Why I Support Project WET: Marjie Risk - Water Educator, Artist, and Advocate
This article is part of a series highlighting Project WET's educators and the donors who help them access our science-based, hands-on resources. With Project WET's curriculum, they can confidently teach about water and our changing climate, preparing our youth for a resilient future. You can help lead the way to climate resilience by donating to our 2021 year-end campaign. From now until the end of 2021, the first $18,000 in individual donations of $50 or more will automatically be doubled through a generous gift from the Water Leaders Matching Fund. Click here to support Project WET.
My name is Marjie Risk. I am a trained facilitator and longtime supporter of the Project WET program. While my career in the water industry spans over 30 years, my association with Project WET started around the year 2000, a little over two decades ago. I spent most of my career working at a state level for Arizona’s groundwater regulatory agency, the Arizona Department of Water Resources. We administered surface water programs as well but without the same legislative oversight. As a statewide agency, we received requests for educational materials on all water-related topics including water resources, conservation, etc. With our agency budget tied to legislative appropriations, we typically stocked a minimum amount of prepackaged, generic materials which covered the basics of water uses and sources. It wasn’t too long before the educational requests then came across my desk. While the materials we had were also used by many local municipalities and other water agencies, I found them woefully inadequate to go beyond a basic water resource education.
My frustration about the lack of materials grew over the next year and I began looking for a program or source of materials that would better meet the needs of our agency. The city of Phoenix shared a study done by a consulting firm that evaluated the top 50 water education programs across the country and Project WET was ranked #1. The #1 ranking got my attention and so did Project WET. I definitely needed to know more about the program. A short time later, I was contacted by Kerry Schwartz who was the Arizona Project WET Coordinator. She was holding a meeting in the Phoenix area to discuss agency participation in a Make a Splash with Project WET 4th grade water festival. That meeting and several subsequent meetings began an association with Project WET that continues to this day. Project WET became our educational lynchpin, creating partnerships between federal, state and local agencies that didn’t always work well together due to the politics of water . . . Project WET changed that!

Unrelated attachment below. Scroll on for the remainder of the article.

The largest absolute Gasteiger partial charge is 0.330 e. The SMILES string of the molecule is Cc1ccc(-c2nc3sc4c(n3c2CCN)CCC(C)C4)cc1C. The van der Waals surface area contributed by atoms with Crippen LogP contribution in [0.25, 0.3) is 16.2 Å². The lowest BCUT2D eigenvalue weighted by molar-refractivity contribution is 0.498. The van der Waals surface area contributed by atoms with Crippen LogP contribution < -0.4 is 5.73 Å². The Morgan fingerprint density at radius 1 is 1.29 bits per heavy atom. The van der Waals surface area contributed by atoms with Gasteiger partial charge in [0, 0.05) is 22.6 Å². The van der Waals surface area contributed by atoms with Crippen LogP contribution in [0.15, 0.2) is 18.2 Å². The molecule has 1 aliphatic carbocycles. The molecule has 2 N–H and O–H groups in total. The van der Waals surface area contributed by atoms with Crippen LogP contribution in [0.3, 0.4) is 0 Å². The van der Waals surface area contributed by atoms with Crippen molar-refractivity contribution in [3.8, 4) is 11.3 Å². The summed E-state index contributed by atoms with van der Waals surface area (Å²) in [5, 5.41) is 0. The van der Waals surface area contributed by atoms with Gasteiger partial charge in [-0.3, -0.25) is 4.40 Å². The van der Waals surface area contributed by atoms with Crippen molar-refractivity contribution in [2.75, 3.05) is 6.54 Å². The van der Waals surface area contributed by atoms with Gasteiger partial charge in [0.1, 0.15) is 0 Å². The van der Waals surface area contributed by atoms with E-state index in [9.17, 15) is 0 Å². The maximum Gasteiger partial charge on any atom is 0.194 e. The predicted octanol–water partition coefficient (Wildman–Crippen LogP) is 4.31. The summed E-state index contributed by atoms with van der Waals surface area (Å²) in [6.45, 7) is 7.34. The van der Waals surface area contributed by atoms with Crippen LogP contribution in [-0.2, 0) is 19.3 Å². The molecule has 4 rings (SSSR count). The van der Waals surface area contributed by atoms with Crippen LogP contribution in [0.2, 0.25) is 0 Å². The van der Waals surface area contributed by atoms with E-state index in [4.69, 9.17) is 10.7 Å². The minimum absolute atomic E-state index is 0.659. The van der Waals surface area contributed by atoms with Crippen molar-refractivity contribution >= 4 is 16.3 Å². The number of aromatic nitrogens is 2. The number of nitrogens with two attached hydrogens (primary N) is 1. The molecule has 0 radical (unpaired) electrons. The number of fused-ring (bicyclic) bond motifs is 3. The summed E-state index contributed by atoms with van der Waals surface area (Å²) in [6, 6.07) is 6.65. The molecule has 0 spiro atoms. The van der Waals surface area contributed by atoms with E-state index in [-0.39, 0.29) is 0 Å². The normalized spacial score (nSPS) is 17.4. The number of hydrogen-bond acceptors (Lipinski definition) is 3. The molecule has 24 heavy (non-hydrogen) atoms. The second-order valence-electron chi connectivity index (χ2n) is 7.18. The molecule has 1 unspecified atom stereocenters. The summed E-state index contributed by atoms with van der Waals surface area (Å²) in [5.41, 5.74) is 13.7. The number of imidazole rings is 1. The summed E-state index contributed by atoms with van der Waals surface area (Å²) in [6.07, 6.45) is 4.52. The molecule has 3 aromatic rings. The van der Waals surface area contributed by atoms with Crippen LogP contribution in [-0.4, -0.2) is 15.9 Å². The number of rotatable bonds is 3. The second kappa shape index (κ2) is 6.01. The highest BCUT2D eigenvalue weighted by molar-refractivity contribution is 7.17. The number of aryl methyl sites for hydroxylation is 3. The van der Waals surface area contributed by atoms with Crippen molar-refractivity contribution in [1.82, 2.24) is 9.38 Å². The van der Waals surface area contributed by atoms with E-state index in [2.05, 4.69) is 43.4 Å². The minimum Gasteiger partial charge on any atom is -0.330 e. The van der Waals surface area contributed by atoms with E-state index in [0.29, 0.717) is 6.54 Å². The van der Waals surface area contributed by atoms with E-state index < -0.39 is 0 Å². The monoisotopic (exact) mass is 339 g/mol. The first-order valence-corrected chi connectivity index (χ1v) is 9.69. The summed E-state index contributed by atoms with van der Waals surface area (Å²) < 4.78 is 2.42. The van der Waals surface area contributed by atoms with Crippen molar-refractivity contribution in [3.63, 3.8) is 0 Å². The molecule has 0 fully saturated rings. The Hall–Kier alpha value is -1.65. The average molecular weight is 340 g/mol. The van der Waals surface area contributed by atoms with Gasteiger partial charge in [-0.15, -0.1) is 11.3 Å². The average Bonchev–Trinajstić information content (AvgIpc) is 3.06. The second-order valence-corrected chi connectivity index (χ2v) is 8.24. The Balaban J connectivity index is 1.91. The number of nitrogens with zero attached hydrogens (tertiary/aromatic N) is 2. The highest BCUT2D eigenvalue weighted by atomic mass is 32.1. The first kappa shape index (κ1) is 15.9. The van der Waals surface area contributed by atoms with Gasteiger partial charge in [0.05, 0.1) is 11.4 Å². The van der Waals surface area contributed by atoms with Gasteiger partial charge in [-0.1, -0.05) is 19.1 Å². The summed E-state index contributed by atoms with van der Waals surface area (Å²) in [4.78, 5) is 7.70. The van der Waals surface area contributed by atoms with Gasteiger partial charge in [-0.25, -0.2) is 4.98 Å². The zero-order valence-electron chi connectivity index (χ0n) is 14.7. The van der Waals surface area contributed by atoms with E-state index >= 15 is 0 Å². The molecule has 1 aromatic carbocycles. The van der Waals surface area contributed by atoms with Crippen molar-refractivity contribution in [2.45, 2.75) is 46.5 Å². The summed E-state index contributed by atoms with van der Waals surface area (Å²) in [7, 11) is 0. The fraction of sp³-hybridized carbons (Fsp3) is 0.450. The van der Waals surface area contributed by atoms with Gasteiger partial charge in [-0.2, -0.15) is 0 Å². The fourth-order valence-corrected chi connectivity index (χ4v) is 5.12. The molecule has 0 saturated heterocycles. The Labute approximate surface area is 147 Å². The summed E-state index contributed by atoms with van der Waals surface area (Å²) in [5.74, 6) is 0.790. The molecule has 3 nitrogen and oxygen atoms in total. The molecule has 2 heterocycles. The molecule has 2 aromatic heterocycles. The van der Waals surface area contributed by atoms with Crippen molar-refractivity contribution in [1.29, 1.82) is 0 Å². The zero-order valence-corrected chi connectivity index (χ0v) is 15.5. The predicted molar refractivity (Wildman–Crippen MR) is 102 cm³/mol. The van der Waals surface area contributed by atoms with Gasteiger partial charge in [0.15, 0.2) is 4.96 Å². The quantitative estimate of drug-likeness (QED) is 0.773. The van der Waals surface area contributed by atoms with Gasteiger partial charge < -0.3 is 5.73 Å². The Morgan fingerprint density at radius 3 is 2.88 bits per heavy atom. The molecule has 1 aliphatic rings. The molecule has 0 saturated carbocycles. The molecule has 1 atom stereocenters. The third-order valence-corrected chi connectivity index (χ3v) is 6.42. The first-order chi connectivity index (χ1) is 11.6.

Over the years, my role in the agency grew from managing a grant program to managing the agency’s statewide Water Conservation Office created by then-Governor Janet Napolitano. With the Governor’s approval, we worked with Project WET at a state and national level to create the Waters of Arizona Kids in Discovery series booklet that was distributed to over 90,000 4th graders.
I now work as a part-time water resources consultant and full-time artist. My artwork is largely inspired by water and our natural environment. My dedication and commitment to Project WET remain through periodic artwork donations and tax-deductible monetary contributions. As we learned to live our lives “remotely” in 2020, I pitched an idea to Project WET about creating an online water-related fine art auction. It seemed to be a logical continuation of a long-term partnership during changing times. Artists could sell their work with a portion of proceeds going to the Project WET program as a tax-deductible donation. This idea became a reality in the spring of 2021 and it will become an annual fundraiser. I look forward to many more years of involvement and association with this top-ranked water education program. It seems like only yesterday, but years later, Project WET continues to produce high-quality materials with aesthetically pleasing and engaging illustrations while adapting to changes in delivery methods and ever-changing learning environments.
Why do I continue to support Project WET? The better question is why not? Project WET removes the seemingly ever-present politics of water and uses science to explore and explain even the most complicated issues. Project WET recognizes that water is for all users and its existence provides a life-giving connection between the environment, people, and animals. My longstanding experience with Project WET makes a donation an easy decision and as they are an annual recipient of the GuideStar Platinum Seal of Transparency among nonprofits, I know that I’ve made a sound investment. Please join me in supporting Project WET to make water education accessible to students everywhere.